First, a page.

8 March 2017†††††††††††††††††††††† ††††††††††† ††††††††††††††††††††††††††††††††††† St. Athanasius Lutheran Church

Lent 1 Midweek†††††††††††††††††††††††††††††††††††††††††††††††††††††† ††† Greenspring Village, Springfield, VA


Jesu Juva


ďWhere in the World Is God? On a DonkeyĒ

Text: Numbers 22:21-35; Matthew 21:1-11


Grace, mercy, and peace to you from God our Father, and from our Lord and Saviour Jesus Christ. Amen.


Where in the world is God? Thatís the theme for our midweek meditations this year. Where in the world is God? Who among us hasnít wondered that when we see the things happening in our world - the sin, the destruction, the hate, the division, the persecution, the evil, the death - all this that causes us to wonder: Where in the world is God? Why isnít God doing something about all this? Or maybe its because of something much smaller than all that; something thatís happening to you. Difficulties that wonít go away. Pains that endure. Questions and doubts that nag. Sin that seems so powerful. Where in the world is God? Where is God when you need Him?


This Lenten season, weíre going to go through the story of our Lordís Passion, the story of Jesusí last week of life on earth before His crucifixion, and see where God is - where God is for you. And that while these may be unusual and unexpected places, they are where you need Him to be. And that these show that He is with you when you find yourself in just such places.


So tonight, we begin with how that last week of Jesusí pre-crucified life begins, with His entrance into Jerusalem on Palm Sunday. Where is God? He is seated on a donkey.


That might seem unspectacular to us, and it is. And thatís the point. When God comes to us, He doesnít come separate from us, but as one of us. Jesus is born in a manger, not a palace. He lives in Nazareth, not Rome. He spends His time with the common folk, not the intelligentsia. And when He arrives in Jerusalem, it is not on a swift and powerful horse, not in a strong and safe chariot, but on a donkey. A humble beast of burden, as the prophet Zechariah said. And all this is exactly where He wants to be. Because this is where we are.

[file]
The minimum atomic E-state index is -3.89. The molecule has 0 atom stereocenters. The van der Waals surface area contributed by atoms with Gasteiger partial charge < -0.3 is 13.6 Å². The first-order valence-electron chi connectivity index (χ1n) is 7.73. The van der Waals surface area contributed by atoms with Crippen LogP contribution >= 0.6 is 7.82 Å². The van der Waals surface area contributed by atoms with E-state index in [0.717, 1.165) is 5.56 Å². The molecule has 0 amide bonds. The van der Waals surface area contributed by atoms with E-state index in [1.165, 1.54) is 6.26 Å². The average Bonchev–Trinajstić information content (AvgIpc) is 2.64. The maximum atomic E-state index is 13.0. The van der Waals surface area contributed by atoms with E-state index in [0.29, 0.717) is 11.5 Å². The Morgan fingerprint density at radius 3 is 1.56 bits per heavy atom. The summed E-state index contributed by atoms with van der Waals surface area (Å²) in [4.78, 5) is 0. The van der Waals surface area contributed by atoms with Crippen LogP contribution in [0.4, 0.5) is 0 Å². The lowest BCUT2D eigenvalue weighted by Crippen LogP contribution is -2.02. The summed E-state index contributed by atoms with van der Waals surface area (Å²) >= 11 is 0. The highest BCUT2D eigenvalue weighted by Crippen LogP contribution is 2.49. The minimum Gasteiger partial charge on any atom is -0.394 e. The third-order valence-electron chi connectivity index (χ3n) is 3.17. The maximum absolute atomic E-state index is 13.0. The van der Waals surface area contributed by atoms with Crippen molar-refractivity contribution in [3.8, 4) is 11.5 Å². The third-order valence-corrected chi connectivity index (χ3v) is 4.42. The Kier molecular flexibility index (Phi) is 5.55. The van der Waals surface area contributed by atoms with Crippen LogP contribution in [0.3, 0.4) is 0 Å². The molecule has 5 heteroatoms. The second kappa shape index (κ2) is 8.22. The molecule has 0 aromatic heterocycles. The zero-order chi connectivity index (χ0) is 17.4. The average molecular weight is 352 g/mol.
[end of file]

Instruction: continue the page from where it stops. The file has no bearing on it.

But thereís something else about donkeys too - they are not known for being very smart. But maybe thatís not fair. After all, we heard about one very smart little donkey tonight, the one that was carrying a man named Balaam. The king of Moab had summoned him to pronouce a curse from God upon the people of Israel who were traveling to the Promised Land. But God was not going to permit that.


So as we heard, God sent the angel of the Lord to block the way and to slay the one who would curse His people. Balaam didnít know it. Balaam couldnít see the angel of the Lord. But the donkey could. And the donkey, his faithful donkey, served Balaam, even though he beat her for doing so. It was the donkey who was the smart one; Balaam was the one who was not very smart. Balaam wasnít even taken aback when the donkey started talking to him! He just talked right back.


The donkey Jesus was riding didnít turn back, though she too was carrying her cargo to his death. Jesus riding into Jerusalem not to curse Godís people, but to take their curse. To have the sword of Godís justice against the sin of all the world slay Him on the cross, so that we might have life. What an honor, then, for this donkey, a beast of burden, to be carrying Godís beast of burden - the Lamb of God, who would bear the sin of the world. Who Himself would carry the sin of the world to the cross and be crushed for it.


And so the donkey plods on. Up to Jerusalem. Up through the throngs of people. But I wonder if it, like Balaamís donkey, saw what the crowds could not see. If the donkey could see the angels of God who were certainly there. And I wonder what the donkey would have said, if she had been given the chance.


But the words that would be heard were not from the donkey this time, but from Jesus, the Word of God, Himself. The words that He would speak from the cross. Words of forgiveness and life. Words of grace and mercy. Words that fill us with faith and hope. That there is hope for us. Hope for us in this faithful one, our faithful Saviour, who would not stop until He laid down his life for you and me.


And so there is hope for you. Whatever situation you are in, wherever you are. God is not far from you, but with you, as close as His Word and Sacrament. He will seem far away, maybe even absent, if you are looking for Him in power, in glory, and in greatness; if you are looking for Him as a swift and powerful conqueror. He will come that way on the Last Day, but until then, like on a donkey. In the common water of baptism. In the simple words of absolution. And in the plain bread and wine of the Supper.


But just as a humble donkey is not a humble donkey when the King of Creation is riding on her back, so these things are not so common, simple, or plain when our Saviour is coming to us in them. Coming to us in them with His forgiveness, life, and salvation. Then, like a talking donkey, they are quite extraordinary, though we may not realize it. They are God coming to save us. To save us from sin, death, and the devil. To save us from ourselves. To save us, so that we get to our destination - our heavenly destination - safely.


So where in the world is God? Exactly where He promised to be, and doing exactly what He promised to do. For, after all, He didnít come to give us heaven on earth, but to take us to heaven from earth. Or as the catechism puts it: To take us from this valley of sorrows to Himself in heaven (Seventh Petition). And He will. Even if, like Balaam, we might not be able to see it right now.


In the Name of the Father, and of the (+) Son, and of the Holy Spirit. Amen.